“Are you sure you have the right guy?” I asked.

“Yeah,” he said. “You’re Portugese, and I am Portugese.”

Ah. Switzerland is full of Portuguese people. If you walk into a hotel, there is a good chance that the hotel is full of Portuguese people doing the service jobs. I even ask for things in Portuguese since the likelihood of the person being Portuguese is fairly high.

A break got away and stuck quickly, so the pace was brisk but not chaotic, and I was feeling good. It rained, and I made my way back to the car to grab my new Castelli Gore-Tex rain jersey (one of those articles of clothing that just makes you go “wow), and got on the radio to see if anyone else wanted anything. I ended up carrying a cap, another jacket and some bottles back up to the pack. I was next to one of my Spanish teammates, Xavier Florencio, when the road starting going up. The Cat 1 climb, I knew was 20k long. I found a rhythm and stayed next to Xavier and we rode up and up and up.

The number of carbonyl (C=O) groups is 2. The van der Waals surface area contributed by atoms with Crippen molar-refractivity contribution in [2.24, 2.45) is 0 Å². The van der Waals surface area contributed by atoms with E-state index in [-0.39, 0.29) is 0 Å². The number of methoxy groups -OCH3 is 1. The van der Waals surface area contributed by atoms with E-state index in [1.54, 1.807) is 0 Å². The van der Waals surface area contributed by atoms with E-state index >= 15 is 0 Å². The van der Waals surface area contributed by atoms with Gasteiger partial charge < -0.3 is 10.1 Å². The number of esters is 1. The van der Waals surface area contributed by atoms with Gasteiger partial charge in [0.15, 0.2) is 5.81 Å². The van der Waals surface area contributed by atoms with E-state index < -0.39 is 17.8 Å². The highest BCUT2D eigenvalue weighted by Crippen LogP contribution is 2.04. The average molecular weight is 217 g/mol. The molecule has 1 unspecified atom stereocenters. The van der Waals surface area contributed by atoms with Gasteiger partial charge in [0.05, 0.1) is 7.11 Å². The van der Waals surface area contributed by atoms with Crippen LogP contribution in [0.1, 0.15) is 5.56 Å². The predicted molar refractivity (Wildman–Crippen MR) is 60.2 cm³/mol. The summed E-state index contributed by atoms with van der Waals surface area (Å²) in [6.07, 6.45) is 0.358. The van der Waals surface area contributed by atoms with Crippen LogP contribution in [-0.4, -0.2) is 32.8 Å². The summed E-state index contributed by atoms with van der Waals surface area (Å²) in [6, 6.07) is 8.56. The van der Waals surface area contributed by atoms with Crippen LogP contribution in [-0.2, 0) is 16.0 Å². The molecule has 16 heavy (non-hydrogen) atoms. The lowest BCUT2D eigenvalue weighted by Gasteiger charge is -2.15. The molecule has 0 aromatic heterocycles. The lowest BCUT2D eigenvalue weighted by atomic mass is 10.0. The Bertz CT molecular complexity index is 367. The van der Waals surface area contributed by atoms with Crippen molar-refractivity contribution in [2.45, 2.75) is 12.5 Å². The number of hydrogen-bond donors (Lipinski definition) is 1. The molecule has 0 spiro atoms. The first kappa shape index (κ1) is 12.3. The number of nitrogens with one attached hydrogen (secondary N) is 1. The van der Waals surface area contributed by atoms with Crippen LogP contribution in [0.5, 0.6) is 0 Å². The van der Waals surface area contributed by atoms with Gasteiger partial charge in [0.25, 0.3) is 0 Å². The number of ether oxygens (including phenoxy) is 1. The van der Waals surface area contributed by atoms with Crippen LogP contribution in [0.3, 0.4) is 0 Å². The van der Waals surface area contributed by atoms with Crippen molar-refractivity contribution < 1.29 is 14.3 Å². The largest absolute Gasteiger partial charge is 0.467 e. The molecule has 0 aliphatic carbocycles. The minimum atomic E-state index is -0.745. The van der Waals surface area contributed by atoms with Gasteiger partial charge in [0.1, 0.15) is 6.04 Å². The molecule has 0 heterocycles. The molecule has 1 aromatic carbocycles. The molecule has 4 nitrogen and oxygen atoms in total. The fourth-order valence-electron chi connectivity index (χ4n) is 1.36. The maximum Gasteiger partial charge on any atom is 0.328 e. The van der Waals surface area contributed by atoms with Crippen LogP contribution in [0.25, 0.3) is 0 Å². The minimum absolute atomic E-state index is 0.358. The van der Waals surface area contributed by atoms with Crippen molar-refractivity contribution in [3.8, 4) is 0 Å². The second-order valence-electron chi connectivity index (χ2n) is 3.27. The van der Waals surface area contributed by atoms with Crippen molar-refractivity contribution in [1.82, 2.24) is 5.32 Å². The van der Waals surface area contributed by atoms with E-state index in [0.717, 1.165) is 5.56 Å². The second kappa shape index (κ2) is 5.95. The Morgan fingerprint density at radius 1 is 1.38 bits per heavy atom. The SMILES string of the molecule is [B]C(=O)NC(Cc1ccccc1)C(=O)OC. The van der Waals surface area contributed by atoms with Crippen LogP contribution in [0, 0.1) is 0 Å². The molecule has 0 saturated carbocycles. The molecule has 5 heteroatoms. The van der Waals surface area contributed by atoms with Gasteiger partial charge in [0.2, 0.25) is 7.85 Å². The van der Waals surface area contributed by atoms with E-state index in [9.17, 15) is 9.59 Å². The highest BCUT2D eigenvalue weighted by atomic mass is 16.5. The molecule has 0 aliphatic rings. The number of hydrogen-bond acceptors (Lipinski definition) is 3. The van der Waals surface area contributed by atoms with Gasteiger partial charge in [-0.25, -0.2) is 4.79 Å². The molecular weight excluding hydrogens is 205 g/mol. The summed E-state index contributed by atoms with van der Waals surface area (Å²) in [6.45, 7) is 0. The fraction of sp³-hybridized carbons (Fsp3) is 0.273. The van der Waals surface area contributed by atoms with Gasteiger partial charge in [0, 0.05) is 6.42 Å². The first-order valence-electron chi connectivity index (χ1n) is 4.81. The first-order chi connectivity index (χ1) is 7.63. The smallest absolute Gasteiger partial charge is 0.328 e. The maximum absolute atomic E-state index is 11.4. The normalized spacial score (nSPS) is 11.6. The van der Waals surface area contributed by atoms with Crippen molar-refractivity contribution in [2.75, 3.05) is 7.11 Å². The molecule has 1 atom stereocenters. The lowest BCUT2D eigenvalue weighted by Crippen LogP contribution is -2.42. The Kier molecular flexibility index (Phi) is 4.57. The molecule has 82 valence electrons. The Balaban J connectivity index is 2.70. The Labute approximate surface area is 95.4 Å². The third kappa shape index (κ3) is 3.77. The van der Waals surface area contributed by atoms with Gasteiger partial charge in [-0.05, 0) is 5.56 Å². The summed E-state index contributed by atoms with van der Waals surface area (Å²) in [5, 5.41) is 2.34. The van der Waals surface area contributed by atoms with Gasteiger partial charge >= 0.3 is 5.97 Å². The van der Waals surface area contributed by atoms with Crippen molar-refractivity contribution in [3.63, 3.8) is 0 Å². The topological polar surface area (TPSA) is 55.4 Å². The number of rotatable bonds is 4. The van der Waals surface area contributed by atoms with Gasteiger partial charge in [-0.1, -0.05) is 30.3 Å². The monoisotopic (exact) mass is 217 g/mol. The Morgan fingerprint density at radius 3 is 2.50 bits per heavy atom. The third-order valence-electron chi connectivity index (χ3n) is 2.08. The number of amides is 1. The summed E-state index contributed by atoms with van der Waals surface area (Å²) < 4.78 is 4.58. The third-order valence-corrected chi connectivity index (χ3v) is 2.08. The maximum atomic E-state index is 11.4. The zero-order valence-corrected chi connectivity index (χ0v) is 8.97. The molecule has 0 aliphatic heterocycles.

I knew we’d gone at least 10k, and was feeling good about reaching the top with the group when the radio told us that the climb was about to start—20k to the top, I heard.

“What was that we just did?” I thought.

It was getting colder and colder as we went up. About halfway up, I started to go a little backwards and as I passed Thor he looked at me and said, “If you lose my wheel I will smash you.” I took his wheel and found an extra gear.